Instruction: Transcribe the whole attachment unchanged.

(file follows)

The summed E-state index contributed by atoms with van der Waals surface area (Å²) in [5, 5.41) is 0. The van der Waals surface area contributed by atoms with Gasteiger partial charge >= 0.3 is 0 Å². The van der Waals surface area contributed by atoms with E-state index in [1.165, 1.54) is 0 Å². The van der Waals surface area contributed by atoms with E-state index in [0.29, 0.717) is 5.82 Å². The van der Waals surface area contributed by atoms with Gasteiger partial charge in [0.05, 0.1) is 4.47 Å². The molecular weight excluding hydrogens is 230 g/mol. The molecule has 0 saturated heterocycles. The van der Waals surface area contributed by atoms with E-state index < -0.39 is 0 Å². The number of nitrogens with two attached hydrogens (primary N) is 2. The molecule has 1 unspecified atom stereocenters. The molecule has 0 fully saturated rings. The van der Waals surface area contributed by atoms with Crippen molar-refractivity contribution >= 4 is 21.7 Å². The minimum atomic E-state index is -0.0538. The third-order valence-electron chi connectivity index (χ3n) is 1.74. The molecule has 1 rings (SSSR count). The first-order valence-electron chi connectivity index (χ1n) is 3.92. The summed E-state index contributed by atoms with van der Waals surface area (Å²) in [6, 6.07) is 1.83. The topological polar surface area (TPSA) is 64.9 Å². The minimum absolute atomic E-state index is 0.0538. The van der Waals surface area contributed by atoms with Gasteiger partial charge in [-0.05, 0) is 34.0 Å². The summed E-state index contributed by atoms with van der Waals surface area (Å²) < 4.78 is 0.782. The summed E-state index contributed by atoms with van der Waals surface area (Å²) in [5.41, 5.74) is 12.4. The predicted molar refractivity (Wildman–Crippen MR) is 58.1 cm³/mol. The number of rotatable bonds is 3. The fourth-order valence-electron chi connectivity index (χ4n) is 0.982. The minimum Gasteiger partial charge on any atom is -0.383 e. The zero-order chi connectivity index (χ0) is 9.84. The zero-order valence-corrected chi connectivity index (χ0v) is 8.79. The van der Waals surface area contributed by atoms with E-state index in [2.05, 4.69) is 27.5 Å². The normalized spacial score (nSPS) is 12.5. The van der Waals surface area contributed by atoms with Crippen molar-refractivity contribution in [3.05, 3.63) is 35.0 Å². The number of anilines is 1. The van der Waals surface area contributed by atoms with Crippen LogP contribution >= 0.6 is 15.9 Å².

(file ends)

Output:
The summed E-state index contributed by atoms with van der Waals surface area (Å²) in [5, 5.41) is 0. The van der Waals surface area contributed by atoms with Gasteiger partial charge >= 0.3 is 0 Å². The van der Waals surface area contributed by atoms with E-state index in [1.165, 1.54) is 0 Å². The van der Waals surface area contributed by atoms with E-state index in [0.29, 0.717) is 5.82 Å². The van der Waals surface area contributed by atoms with Gasteiger partial charge in [0.05, 0.1) is 4.47 Å². The molecular weight excluding hydrogens is 230 g/mol. The molecule has 0 saturated heterocycles. The van der Waals surface area contributed by atoms with E-state index < -0.39 is 0 Å². The number of nitrogens with two attached hydrogens (primary N) is 2. The molecule has 1 unspecified atom stereocenters. The molecule has 0 fully saturated rings. The van der Waals surface area contributed by atoms with Crippen molar-refractivity contribution >= 4 is 21.7 Å². The minimum atomic E-state index is -0.0538. The third-order valence-electron chi connectivity index (χ3n) is 1.74. The molecule has 1 rings (SSSR count). The first-order valence-electron chi connectivity index (χ1n) is 3.92. The summed E-state index contributed by atoms with van der Waals surface area (Å²) in [6, 6.07) is 1.83. The topological polar surface area (TPSA) is 64.9 Å². The minimum absolute atomic E-state index is 0.0538. The van der Waals surface area contributed by atoms with Gasteiger partial charge in [-0.05, 0) is 34.0 Å². The summed E-state index contributed by atoms with van der Waals surface area (Å²) < 4.78 is 0.782. The summed E-state index contributed by atoms with van der Waals surface area (Å²) in [5.41, 5.74) is 12.4. The predicted molar refractivity (Wildman–Crippen MR) is 58.1 cm³/mol. The number of rotatable bonds is 3. The fourth-order valence-electron chi connectivity index (χ4n) is 0.982. The minimum Gasteiger partial charge on any atom is -0.383 e. The zero-order chi connectivity index (χ0) is 9.84. The zero-order valence-corrected chi connectivity index (χ0v) is 8.79. The van der Waals surface area contributed by atoms with E-state index in [2.05, 4.69) is 27.5 Å². The normalized spacial score (nSPS) is 12.5. The van der Waals surface area contributed by atoms with Crippen molar-refractivity contribution in [3.05, 3.63) is 35.0 Å². The number of anilines is 1. The van der Waals surface area contributed by atoms with Crippen LogP contribution >= 0.6 is 15.9 Å².